Read the latest October 2020 Guidelines for FASEA?
I initially expected these guidelines might provide the “rail lines” for advisory firms to align their growth. Thanks to an extraordinary 2020, advisory firms are seeking as much probability and clarity as possible to grow, re-build, and adjust their business plans.
However, there are no rail lines.
The guidelines are more a discussion of the features about the terrain upon which advice firms will grow.
The guidelines contain an clear consistency— the lack of detail.
Standard Two seeks to ensure advisers act in the best interest of their clients.
Few would argue.
But what is the best interest of each client?
Is it best interest relative to the product being advised upon, the best interest relative to the numerous influences in the client’s broad financial life, or is it best interest as defined by a risk mitigation methodology of the adviser’s licensee?
The model of advice initially extolled by Plato centuries ago where the cure of a part should not be attempted without the treatment of the whole, has served the medical, financial and legal services professions well.
However, today’s Corporations Act defines financial advice as another product, so how can advice as another product serve the whole?
Standards Five and Six
Standard Five states that all advice should be appropriate to the client’s individual circumstances, while Standard Six outlines that advice must actively consider the client’s broader long term interests and likely circumstances.
There is no suggestion that circumstances are limited to the client’s superannuation balances, spending habits, risk profiles, financial literacy. Circumstances can extend to include client’s financial hopes, good and bad financial habits, and beliefs about money, and the myriad of influencing circumstances of the significant other financial lives in the lives of each client?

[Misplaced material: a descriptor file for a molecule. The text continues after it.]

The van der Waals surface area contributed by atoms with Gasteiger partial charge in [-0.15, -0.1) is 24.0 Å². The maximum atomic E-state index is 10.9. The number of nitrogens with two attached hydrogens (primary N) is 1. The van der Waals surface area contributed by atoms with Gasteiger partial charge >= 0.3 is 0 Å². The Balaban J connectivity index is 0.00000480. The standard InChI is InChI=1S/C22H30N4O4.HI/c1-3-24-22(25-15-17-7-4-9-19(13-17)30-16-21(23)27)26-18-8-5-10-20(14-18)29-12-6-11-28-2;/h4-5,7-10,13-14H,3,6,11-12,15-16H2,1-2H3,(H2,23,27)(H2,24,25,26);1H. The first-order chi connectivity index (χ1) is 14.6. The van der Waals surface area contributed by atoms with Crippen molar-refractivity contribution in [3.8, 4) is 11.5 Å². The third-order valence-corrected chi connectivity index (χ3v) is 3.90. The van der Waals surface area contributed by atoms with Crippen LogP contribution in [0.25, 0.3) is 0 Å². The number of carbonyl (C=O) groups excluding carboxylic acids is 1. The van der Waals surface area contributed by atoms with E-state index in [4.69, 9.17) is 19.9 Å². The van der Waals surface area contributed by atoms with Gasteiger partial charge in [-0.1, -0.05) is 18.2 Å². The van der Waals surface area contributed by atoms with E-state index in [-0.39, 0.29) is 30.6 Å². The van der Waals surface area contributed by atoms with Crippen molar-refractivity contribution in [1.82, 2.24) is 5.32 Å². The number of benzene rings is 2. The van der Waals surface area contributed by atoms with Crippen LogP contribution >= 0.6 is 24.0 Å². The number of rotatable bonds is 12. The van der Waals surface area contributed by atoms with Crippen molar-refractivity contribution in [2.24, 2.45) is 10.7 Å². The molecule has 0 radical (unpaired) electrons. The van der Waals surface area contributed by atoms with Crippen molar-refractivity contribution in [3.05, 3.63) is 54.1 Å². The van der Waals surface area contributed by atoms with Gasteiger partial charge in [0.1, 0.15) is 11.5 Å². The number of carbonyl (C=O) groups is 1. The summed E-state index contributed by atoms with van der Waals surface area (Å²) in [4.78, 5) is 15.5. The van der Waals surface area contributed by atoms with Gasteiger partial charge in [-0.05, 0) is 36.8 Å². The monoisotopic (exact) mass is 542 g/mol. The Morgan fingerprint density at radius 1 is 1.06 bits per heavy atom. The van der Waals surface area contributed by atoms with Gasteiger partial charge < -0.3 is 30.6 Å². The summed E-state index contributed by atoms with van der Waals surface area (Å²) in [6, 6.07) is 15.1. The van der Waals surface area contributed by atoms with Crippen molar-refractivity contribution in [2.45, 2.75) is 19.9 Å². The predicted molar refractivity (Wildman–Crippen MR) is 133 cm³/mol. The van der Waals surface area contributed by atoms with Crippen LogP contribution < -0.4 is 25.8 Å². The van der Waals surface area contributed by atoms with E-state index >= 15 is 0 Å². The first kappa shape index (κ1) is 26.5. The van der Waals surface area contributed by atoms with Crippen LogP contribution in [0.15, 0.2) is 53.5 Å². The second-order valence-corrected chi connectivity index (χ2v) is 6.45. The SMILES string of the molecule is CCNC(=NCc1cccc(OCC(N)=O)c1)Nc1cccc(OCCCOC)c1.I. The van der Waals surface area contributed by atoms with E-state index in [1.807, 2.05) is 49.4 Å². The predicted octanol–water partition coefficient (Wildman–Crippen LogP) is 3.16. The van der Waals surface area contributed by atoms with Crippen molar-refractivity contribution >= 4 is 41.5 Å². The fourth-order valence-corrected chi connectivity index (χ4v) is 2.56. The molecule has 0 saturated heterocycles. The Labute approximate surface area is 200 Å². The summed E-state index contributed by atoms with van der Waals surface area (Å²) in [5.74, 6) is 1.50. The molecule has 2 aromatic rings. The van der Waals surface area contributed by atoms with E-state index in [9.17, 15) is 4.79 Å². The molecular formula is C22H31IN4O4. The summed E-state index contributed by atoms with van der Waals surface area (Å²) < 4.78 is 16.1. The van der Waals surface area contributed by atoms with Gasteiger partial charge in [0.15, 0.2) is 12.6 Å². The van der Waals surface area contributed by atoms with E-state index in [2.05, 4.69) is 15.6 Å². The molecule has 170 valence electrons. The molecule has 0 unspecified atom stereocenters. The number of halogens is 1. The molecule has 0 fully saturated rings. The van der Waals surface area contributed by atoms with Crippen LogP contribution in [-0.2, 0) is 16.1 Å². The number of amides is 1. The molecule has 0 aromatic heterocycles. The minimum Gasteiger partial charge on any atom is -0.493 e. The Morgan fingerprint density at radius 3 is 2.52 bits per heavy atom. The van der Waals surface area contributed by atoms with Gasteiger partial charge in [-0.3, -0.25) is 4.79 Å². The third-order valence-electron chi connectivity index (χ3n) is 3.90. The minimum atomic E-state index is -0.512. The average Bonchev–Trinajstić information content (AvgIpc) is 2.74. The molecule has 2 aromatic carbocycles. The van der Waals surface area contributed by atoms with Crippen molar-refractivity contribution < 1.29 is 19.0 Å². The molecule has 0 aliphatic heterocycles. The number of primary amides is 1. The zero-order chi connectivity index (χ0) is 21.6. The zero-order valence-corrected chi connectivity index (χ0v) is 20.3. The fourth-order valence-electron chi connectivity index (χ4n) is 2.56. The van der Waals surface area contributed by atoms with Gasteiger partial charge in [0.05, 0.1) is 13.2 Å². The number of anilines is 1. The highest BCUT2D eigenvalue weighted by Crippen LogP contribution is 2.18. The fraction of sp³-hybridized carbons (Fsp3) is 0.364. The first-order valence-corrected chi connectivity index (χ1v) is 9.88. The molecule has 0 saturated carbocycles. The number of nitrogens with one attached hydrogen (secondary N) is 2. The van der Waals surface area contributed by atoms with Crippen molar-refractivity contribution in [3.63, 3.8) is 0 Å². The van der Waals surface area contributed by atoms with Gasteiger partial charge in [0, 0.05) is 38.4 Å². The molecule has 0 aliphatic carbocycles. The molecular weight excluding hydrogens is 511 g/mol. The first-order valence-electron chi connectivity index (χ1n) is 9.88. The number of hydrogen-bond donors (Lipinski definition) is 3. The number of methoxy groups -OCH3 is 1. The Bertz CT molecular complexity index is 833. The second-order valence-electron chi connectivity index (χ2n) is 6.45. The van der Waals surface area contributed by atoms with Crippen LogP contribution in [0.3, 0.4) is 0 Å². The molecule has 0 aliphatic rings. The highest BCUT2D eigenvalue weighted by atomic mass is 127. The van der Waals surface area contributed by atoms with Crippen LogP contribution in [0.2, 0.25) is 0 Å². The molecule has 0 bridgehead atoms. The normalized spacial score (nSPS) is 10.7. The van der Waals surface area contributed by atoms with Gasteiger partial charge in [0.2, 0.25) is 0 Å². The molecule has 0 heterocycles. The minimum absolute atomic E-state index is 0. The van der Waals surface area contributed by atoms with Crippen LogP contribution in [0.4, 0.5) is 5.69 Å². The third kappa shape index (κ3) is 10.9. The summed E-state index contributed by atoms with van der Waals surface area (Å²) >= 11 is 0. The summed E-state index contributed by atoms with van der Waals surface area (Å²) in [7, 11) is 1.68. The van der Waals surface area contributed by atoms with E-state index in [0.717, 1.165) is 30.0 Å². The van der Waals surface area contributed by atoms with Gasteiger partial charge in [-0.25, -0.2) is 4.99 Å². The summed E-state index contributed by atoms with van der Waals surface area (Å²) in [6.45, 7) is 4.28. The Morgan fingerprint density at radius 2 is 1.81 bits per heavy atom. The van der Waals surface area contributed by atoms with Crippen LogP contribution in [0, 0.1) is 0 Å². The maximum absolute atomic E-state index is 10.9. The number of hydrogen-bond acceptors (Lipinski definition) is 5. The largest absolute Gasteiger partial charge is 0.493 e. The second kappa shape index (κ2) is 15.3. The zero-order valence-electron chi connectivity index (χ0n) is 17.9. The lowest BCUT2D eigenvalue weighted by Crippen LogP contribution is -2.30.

This is before the overlay of circumstances unexpectedly ignited by Covid-19 events, geo-political instability, interest rate movements and natural catastrophes.
Be fair, reasonable and of value is Standard Seven’s creed.
But who is the judge of fair, reasonable and value?
The client? The compliance officer? The media? The judicial system? The responsible manager? The reasonable unemotional person walking the imaginary street?
Wow. Some big questions are ahead particularly for the well-established vested interests as they use their power to protect their existing approaches, assumptions and share prices.
Then along comes an extraordinary twist of Standard Twelve seeking every member of Australia’s newest profession to uphold and support the Code while in an extraordinary example of specific detail the guidelines exclude corporate financial services license from having to uphold the Code?
The terrain described in the October 2020 FASEA Guidelines is a deliberate stepping stone purposely issued to guide Australia’s newest profession into new territories ahead.
The Guideline’s lack of clarity and specific instruction is intentional. For those criticising the lack of FASEA detail, I’d suggest you might be starting your 2021 advice journey looking through the wrong windscreen.
Bring it on. FASEA is simply a stepping stone to something else.
It’s up to us to create that something else.
What do you reckon?
Photo Credit: Fasea.gov.au
ABOUT JIM STACKPOOL
For over 30 years, Jim has influenced, coached, and consulted to advisory firms across Australia. His firm, Certainty Advice Group coaches, trains and is building a growing Advice Group of firms delivering comprehensive, unconflicted advice, priced on value and impact provided. The community of advisory firms align with Australia’s highest and only ACCC/IP Australia Certification Mark standard of comprehensive, unconflicted advice – Certainty Advice. He is also an author and keynote speaker.